People Are Using The 10-Year Challenge To Show What Is Happening To Earth

By now your newsfeed has probably been clogged up with your mates' #10YearChallenge pictures, showing how much they have grown and matured over the past decade. Or not.

Surprise! You look a bit different to how you did in the past; it's amazing how time works.

But some have taken the passing social fad and are using it for a more important cause - specifically, to warn people of the threat that global warming poses to the planet.

Conservationists and groups have been sharing pictures on Instagram, Twitter, and Facebook, showing how different parts of the world have drastically changed as a result of human interference.

According to Business Insider, 2019 could be decisive for the planet, with the new year having revealed two devastating blows to the fight against climate change.

Conservationist groups are using the #10YearChallenge to inform people about the dangers of global warming. Credit: Instagram
Conservationist groups are using the #10YearChallenge to inform people about the dangers of global warming. Credit: Instagram

According to reports, 2018 proved to be the warmest year on record for the world's oceans, as scientists discovered that the planet's waters were warming up 40 percent more quickly than previously thought.

As well as that, the Arctic Ice Sheet - the block of sea ice that covers the Arctic Ocean - is disappearing almost six times faster than it was during the 1980s.

But with most people perhaps not realising the true impact that global warming is having, images from 2009 are being shared alongside those from the current day, in the hope that it will drive the message home to people and encourage them to take action.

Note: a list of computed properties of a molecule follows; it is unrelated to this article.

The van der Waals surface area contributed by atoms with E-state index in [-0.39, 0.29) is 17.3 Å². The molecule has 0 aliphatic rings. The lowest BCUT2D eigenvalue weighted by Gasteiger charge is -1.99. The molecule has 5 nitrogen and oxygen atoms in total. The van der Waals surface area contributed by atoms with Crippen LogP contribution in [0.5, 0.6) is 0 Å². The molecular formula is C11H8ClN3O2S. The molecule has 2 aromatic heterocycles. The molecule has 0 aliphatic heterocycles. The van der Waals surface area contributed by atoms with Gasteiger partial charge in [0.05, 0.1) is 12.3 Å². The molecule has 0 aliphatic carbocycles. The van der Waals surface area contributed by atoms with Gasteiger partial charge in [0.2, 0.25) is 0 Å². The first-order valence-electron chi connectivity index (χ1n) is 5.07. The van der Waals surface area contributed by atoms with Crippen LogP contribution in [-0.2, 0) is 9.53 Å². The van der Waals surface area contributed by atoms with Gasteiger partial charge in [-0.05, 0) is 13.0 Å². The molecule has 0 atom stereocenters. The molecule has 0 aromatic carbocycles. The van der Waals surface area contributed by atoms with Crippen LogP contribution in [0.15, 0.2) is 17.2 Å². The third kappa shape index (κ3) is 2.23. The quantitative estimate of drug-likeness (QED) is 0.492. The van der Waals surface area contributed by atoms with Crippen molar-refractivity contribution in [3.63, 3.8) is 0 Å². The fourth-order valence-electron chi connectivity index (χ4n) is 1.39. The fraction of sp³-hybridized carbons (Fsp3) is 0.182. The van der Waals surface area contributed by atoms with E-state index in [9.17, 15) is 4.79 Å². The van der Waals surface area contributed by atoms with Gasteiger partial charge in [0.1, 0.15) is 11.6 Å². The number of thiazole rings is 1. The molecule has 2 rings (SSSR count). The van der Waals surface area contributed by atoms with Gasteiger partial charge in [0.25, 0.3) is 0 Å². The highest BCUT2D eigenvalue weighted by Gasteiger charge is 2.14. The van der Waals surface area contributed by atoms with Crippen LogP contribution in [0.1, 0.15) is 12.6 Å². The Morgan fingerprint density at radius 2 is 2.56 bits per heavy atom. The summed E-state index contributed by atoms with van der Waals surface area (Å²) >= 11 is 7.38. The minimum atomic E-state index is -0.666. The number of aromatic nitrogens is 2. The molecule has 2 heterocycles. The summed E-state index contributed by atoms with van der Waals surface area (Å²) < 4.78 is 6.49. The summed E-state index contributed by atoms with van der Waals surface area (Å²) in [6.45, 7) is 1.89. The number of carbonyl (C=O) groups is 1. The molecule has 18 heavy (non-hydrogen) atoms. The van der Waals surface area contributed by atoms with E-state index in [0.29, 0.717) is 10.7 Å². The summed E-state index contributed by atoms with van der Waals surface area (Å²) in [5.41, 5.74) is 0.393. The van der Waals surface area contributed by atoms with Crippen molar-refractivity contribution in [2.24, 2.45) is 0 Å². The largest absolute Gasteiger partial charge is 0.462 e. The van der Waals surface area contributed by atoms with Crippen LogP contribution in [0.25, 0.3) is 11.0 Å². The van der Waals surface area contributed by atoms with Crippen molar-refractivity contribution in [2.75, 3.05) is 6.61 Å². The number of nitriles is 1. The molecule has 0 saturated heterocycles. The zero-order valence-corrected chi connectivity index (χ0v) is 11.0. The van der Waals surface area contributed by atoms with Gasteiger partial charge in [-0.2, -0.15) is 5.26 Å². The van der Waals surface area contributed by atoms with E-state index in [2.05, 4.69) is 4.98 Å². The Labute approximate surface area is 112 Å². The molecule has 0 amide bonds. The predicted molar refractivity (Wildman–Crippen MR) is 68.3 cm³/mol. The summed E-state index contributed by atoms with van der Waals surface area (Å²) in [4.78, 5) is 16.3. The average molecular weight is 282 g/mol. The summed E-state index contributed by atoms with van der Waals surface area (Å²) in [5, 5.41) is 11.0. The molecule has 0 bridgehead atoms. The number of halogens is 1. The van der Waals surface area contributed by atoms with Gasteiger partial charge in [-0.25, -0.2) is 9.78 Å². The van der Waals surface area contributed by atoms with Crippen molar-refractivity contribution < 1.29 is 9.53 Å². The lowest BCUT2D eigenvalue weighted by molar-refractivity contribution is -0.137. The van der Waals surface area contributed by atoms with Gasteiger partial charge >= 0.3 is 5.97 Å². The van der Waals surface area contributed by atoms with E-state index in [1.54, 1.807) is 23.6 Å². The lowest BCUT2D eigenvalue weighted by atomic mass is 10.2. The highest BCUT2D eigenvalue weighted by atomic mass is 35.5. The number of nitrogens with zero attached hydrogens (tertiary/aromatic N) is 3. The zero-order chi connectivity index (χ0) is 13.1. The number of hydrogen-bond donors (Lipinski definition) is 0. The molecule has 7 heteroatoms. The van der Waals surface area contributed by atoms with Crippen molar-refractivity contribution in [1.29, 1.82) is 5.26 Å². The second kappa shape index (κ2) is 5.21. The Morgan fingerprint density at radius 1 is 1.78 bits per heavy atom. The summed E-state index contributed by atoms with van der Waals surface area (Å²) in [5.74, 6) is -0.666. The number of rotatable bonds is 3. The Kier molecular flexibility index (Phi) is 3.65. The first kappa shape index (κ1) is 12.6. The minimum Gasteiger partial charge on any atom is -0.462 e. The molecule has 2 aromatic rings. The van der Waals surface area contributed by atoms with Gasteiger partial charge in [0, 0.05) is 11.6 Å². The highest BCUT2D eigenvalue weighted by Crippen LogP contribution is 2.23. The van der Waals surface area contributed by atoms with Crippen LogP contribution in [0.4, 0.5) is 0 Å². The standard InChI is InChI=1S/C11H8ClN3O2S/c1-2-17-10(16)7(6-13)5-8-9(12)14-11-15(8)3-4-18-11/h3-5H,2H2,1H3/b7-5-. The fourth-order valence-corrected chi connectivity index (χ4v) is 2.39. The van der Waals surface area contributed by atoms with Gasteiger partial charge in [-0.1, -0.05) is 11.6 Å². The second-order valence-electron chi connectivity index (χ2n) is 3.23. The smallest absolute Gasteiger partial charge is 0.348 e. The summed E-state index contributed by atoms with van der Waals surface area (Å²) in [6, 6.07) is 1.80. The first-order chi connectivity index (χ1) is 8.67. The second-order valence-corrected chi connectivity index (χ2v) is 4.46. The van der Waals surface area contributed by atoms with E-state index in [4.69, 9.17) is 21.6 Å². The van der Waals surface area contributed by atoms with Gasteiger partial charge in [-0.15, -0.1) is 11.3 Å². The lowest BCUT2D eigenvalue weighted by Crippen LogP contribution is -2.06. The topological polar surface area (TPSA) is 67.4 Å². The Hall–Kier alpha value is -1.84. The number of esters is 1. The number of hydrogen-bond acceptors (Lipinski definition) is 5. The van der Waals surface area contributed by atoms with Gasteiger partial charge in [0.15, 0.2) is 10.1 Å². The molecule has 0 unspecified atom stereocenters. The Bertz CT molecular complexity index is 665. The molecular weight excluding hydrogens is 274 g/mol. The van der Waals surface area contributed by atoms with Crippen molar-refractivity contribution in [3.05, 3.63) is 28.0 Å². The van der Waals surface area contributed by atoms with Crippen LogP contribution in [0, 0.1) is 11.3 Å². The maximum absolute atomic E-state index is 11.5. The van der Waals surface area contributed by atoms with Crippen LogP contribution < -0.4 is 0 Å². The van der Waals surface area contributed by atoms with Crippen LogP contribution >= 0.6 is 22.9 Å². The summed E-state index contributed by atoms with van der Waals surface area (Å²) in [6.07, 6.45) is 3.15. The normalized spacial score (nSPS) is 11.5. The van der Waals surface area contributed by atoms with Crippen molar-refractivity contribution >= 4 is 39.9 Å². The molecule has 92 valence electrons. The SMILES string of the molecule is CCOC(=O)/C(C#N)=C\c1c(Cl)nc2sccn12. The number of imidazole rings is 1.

Reportedly half of the Great Barrier Reef has disappeared since 2016. Credit: Instagram
Reportedly half of the Great Barrier Reef has disappeared since 2016. Credit: Instagram

Greenpeace posted a photograph to its Instagram page showing the extent of deforestation in the Amazon Rainforest.

The pictures were shared with the caption: "That which took nature hundreds of thousands of years to create, humans have destroyed in less than ten. This is the saddest #10YearChallenge you'll see today."

Sea life is also struggling to survive.

A sobering example of this is the Great Barrier Reef, which stretches across an incredible 1,400 miles - the longest and largest coral reef in the world - but according to reports, around half of it has disappeared since 2016.

Instagram account theplanetlovelife shared a photograph on its account, showing how the once stunning coral had deteriorated into a lifeless husk.

The post read: "A 10 year photo challenge that REALLY matters.

"Coral reefs are dying at an alarming rate all around the globe. They need our help. We are dedicated to saving ALL life on our planet, including corals."

Actor Leonardo DiCaprio also helped to spread the message, retweeting a post from Greenpeace which read: "Arctic 100 years ago vs Today. This is the truth about the #10YearChallenge."

This was accompanied by images that show the dramatic effect global warming has had on the Arctic Ice Sheet over the last decade. The 44-year-old Revenant star added that climate action is becoming 'more urgent every day'.

A UN initiative called The SDG Academy also joined the cause, sharing a post to Twitter that shows how the Rhone Glacier, in the Swiss Alps, has all but gone.

The post says: "The real #10yearchallenge? Climate change. According to @IPCC_CH #SR15, we have just over 10 years to #ActOnClimate before we cause irreparable damage to our planet. Take our free course on #ClimateAction and become a part of the solution."

Featured Image Credit: PA

Dominic Smithers

Dominic graduated from the University of Leeds with a degree in French and History. Like you, Dom has often questioned how much use a second language has been. Well, after stints working at the Manchester Evening News, the Accrington Observer and the Macclesfield Express, along with never setting foot in France, he realised the answer is surprisingly little. But I guess, c'est la vie. Contact us at [email protected]

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